Confessions of an Angry Black Male!

It took one stunning video to finally break the “camel’s back” for yours truly, forcing me to admit to this

unvarnished truth; I’m an “Angry Black Male,” a previously hidden part of me that I can no longer jettison. 

There, I said it. It’s out there.

Now that video? It is the one of a Black mother and four young girls in Colorado pulled over and 

handcuffed by gun-wielding police officers. The image of those little girls stretched out and crying on 

the pavement brought out the anger in me and many others. But strangely it prompted me reconsider 

a request from a recent emailer:

“Terry, I’m told that I come across as angry and hope that you will consider writing something on

 the negative effects of the angry Black male stereotype. Would you?”

Absolutely. Here goes.

ABM (Angry Black Male) is a debilitating moniker, one that can send the target of the label into a tailspin of 

second-guessing, carefully measured words and protective hesitation, all in fear of negative reactions if 

perceived that way. And the accompanying worry is that the bigger and blacker you are, the more 

threatening. So, we attempt to tone it down, put on smiles and consciously hold back on our 

naturalness, behaviors that are exhausting.

Now here is what may not be so obvious: There’s a delicate tightrope to walk between being perceived of

as an ABM (or woman) on one hand or a docile “Uncle Tom” on the other, especially when you know

that if your scale is tilted toward the former, the consequences can be deadly.

Here’s my hunch: Allowing oneself to become justifiably angry has health benefits since “holding stuff in” 

can lead to stress, high blood pressure, let alone drug and alcohol abuse. By contrast, letting out the anger

can have an opposite effect. An example is 60-year-old “Ronald,” an African American, known for

expressing his rage at injustices. However, he takes pride in the fact that he says what’s on his mind,

takes no medication and still plays full-court basketball. Go figure.

So where does the ABM stereotype come from?  Arguably, we can point to the news media, the maker of 

stereotypes. For example, in one city, a high-profile Black politician has long been collared with the ABM 

label because of his in-your-face style (and dreadlocks). 

Need more evidence? Just consider how the image of heavyweight boxer George Forman was transformed 

from one of a big, threatening brute into a lovable, grill-selling teddy bear. Or consider Mike Tyson who 

the media transformed from an out-of-control, ear-chomping thug to an affable, beach roamer 

readying to do battle with a shark on Made for TV.  

Gian Fiero, educator, once wrote: “Many times, I and other Black men represent the lone intimate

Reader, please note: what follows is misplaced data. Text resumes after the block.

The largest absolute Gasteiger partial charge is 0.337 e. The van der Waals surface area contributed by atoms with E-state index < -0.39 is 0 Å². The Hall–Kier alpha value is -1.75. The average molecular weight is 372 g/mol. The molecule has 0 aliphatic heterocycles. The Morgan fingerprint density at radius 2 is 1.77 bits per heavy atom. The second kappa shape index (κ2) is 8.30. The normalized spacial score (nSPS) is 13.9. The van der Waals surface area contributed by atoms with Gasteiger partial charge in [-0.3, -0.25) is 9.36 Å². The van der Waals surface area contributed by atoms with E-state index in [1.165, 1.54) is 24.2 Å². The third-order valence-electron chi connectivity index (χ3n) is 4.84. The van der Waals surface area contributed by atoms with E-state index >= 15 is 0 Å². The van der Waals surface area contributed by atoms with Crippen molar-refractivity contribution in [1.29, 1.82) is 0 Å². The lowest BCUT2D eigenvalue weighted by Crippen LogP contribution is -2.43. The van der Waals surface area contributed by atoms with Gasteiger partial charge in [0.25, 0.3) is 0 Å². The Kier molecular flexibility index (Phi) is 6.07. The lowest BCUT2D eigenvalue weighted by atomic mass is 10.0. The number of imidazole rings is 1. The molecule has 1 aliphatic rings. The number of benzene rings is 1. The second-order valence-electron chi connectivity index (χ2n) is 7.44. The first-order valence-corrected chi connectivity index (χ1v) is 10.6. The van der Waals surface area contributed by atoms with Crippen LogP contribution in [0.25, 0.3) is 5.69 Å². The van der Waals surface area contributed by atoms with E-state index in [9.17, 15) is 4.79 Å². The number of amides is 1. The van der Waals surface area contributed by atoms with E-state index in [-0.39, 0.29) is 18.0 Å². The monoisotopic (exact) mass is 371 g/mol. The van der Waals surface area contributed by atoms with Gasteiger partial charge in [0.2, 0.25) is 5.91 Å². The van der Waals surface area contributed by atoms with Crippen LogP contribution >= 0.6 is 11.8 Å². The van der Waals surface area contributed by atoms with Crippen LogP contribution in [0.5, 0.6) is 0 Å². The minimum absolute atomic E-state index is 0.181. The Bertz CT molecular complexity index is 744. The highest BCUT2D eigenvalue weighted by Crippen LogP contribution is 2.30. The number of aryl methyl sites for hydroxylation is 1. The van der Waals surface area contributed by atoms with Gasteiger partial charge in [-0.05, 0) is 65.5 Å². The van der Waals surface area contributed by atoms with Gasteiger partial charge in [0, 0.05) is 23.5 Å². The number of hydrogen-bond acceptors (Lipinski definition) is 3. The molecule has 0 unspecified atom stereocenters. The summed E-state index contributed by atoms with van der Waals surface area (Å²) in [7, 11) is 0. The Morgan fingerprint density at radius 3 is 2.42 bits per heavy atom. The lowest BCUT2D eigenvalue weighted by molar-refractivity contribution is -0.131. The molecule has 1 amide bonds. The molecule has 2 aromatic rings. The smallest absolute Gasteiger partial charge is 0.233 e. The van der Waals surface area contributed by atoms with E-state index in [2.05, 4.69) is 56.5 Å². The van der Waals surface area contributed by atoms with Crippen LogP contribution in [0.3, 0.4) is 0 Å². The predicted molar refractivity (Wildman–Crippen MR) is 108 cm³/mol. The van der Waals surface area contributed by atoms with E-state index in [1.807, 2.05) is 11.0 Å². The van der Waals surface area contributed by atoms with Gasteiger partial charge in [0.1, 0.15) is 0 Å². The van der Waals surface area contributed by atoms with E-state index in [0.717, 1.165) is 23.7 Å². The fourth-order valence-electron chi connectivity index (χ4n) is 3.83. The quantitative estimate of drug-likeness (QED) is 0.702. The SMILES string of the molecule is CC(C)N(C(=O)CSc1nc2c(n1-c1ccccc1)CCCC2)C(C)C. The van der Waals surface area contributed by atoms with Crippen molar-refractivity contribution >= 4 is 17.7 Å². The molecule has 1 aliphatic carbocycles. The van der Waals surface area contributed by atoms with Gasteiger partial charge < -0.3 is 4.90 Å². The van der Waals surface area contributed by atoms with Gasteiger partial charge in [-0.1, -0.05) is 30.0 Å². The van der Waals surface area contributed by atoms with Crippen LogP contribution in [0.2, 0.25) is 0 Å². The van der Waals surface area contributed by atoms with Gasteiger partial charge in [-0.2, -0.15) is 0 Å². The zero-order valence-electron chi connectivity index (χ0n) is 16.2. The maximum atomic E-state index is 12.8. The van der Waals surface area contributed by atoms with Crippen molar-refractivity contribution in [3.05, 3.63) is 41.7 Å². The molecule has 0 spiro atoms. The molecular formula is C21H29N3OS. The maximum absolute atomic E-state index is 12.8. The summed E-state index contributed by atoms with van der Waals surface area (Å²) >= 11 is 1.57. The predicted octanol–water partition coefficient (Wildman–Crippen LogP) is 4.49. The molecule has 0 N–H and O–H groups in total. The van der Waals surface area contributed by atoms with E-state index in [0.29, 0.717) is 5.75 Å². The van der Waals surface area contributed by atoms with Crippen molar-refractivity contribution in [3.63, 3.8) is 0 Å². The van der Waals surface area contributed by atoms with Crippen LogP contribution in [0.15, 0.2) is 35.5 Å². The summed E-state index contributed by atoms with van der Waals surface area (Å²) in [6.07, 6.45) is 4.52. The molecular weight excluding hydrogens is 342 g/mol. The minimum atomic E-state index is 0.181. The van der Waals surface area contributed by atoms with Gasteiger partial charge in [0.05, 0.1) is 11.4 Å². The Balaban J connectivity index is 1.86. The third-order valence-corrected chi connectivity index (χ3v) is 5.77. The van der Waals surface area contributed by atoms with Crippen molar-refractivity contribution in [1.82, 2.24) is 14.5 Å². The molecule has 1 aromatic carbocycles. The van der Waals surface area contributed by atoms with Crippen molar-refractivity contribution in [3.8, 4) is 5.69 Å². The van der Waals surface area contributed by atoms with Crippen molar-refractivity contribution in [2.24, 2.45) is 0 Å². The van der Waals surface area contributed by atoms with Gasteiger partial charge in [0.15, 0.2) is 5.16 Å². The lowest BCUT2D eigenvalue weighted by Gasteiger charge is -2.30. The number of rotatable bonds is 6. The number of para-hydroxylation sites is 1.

contact that our colleagues will have with other Black people, Black men in particular. The extent of 

these interactions will be largely determined by their comfort level and acceptance.” Fiero says further 

that entry into the corporate environment for Black men is especially rigorous and that there are high

barriers to entry that many are simply not aware of. These barriers, which also serve as filters, are

predicated on the fears of those who create them.” 

“The dynamics between Black men and their co-workers are truly something to behold. You can see it in

their eyes when Black men show up for interviews (especially when they have a “Black” sounding name). 

Once hired, we must quickly put people at ease by making co-workers feel comfortable.”

Now not to let anyone off my target list, understand that as angry as I am about what happened in 

Colorado and other crimes against African Americans across the nation, that anger extends to those

in my own community who engage in bad behaviors, including Black-on Black crime. And that anger will 

extend to those who don’t exercise their right to vote. 

Okay, now that you know that I’m an ABM, know also that I consider it a liberating badge of honor.


© Terry Howard is an award-winning writer and storyteller. He is also a contributing writer with the 

Chattanooga News Chronicle, The American Diversity Report, The Douglas County Sentinel, The Atlanta

 Business Journal, The Echo World, co-founder of the “26 Tiny Paint Brushes” writers’ guild, and recipient of the 2019 Dr. Martin Luther King Leadership Award. He can be reached at


7 thoughts on “Confessions of an Angry Black Male!

  1. Terry,
    Thank you for expressing your heartfelt thoughts, and for having the courage to divulge your feelings. And yes, being able to express one’s anger in a healthy way is something we all must learn to do. If we start teaching our children in grade school skills such as Nonviolent Communications (NVC) and Connection Practice, we can create a much more peaceful and nonviolent world.
    Again, thank you for raising our awareness, and yet another step to help dismantle racism.

  2. Hey Terry, you hit it right on when it comes to ABM. It takes a lot in these days and times not to let anger get to you, an especially as a Black man. We deal with more stressful issues than any other people, but we must find a way to eliminate this anger, that will lead to health issues. Thanks for your thoughts in this matter, and it is always good to hear from you. Stay safe!

    Nolan Jones

  3. Wow! This could be one particular of the most beneficial blogs We’ve ever arrive across on this subject. Actually Magnificent. I’m also a specialist in this topic so I can understand your effort. Florie Spencer Doble

  4. If you want to use the photo it would also be good to check with the artist beforehand in case it is subject to copyright. Best wishes. Aaren Reggis Sela

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